What would Laurence do?

hez_coverPrinting sermons is not usually our sort of lark, but that’s our current project for the Laurence Sterne Trust. Working on it reminds us of our enthusiasm for what Francis Meynell called “allusive typography”, the art of designing a book to recall, or allude to, another typographical era.  This is not facsimile printing, the task of slavishly following someone else’s design, but something we think is more fun–using historic typographic conventions as inspiration for a current project. DSCN0638For the printed style of The Case of Hezekiah and the Messengers, one of Laurence Sterne’s last sermons, we’ve drawn on other 18th-century printed sermons, including this small volume of Sterne’s sermons which were published in 1766 under the name of Mr Yorick, Sterne’s clerical alter ego in Tristram Shandy.  For this first separate edition of the sermon, we have kept the Caslon type of the original, the sometimes curious punctuation and Sterne’s emphatic dashes, but dispensed with the long s and the catchwords at the foot of each page. As well as this print version of the text, Hezekiah is going to be delivered at York Minster as part of Voice from the Pulpit in celebration of the Laurence Sterne Tercentenary, and is available with other sermons on a CD from Shandy Hall.

The sermon speaks directly to our times – As his monument in Coxwold churchyard reads in part:

                                         Sterne was The Man, who with gigantic stride

                                          Mowed down luxuriant follies far and wide.


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One response to “What would Laurence do?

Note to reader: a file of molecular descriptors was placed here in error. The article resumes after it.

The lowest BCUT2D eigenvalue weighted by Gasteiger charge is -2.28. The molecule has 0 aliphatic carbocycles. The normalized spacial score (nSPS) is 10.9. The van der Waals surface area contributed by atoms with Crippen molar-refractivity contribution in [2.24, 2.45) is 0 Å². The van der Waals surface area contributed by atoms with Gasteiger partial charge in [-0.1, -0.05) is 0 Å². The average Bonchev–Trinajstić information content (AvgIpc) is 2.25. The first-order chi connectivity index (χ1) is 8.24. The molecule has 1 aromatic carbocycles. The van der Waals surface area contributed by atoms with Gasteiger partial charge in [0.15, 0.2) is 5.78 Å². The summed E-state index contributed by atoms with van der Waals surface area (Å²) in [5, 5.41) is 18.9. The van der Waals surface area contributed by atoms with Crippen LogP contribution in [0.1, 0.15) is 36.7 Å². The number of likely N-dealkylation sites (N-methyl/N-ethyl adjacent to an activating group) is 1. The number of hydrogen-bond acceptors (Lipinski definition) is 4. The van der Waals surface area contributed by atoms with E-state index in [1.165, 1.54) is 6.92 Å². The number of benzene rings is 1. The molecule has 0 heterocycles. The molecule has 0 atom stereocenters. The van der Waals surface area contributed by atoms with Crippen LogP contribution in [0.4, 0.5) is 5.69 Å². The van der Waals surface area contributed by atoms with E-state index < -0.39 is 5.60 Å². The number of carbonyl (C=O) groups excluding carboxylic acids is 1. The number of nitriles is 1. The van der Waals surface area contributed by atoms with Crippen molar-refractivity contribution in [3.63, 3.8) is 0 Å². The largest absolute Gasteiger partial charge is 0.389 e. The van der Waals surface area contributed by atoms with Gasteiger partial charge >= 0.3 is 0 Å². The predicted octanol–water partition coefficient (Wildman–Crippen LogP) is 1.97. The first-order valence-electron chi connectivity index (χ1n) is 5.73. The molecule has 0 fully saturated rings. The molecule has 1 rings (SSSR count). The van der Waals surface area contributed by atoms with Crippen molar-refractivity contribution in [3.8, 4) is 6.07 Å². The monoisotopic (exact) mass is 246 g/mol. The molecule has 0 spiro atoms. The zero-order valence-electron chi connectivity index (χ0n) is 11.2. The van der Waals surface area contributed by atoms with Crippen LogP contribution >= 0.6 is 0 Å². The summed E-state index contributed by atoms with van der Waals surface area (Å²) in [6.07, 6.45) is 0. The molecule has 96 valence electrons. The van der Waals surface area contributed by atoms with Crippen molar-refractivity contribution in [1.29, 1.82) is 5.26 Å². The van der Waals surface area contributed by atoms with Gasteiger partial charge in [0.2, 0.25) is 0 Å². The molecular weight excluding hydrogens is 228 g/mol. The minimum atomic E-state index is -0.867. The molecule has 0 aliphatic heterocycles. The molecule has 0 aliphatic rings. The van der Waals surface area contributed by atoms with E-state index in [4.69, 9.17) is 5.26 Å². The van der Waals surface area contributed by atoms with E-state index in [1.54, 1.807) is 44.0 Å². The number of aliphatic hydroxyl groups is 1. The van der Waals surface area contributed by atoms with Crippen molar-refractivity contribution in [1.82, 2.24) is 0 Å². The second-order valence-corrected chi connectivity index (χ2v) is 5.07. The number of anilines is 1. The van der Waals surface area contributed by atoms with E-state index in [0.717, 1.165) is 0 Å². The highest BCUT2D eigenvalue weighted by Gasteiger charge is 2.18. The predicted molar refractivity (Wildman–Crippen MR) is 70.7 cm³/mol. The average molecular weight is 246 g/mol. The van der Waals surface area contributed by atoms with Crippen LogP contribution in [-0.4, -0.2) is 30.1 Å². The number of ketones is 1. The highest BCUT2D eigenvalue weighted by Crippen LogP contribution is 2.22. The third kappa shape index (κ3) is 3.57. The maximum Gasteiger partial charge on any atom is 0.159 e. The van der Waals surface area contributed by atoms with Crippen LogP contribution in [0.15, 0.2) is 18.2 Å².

1. Robert Greenwood

    Shandy’s Physicians is an exhibition at the Library of the Royal Society of Medicine to mark the tercentenary of Laurence Sterne (1713-1768), clergyman and author of The Life and Opinions of Tristram Shandy, Gentleman, originally published in nine volumes between 1759 and 1767.

    The exhibition consists of a display of books from the Society’s library illustrating aspects of Sterne’s life and the many references to the medical literature in Tristram Shandy, and includes works by Robert Burton, Rabelais, Edward Baynard, Sir John Floyer, Tobias Smollett, James Atkinson, John Ferriar, Charles Collignon, John Hill, Richard Mead, Sir Richard Manningham, James Mackenzie, Licetus Fortunio, van Deventer, Giuseppe Francisco Borri, Ambroise Pare, Tagliacozzi, Jerome Cardan, Julius Scaliger, James Drake, Thomas Wharton, and Regnier de Graaf, as well as John Burton, on whom one of the novel’s characters, Dr Slop, the man-midwife who arrives at Shandy Hall to deliver the infant Tristram, is clearly based.

    The exhibition can be seen on the second-floor of the Library from 4th November 2013 until 25th January 2014.

    Admission free. Open to all.

    The Library, Royal Society of Medicine, 1 Wimpole Street, London, W1G 0AE

    Opening hours: Monday—Thursday: 9.00—19.00
    Friday: 9.00—17.30
    Saturday: 10.00—16.30

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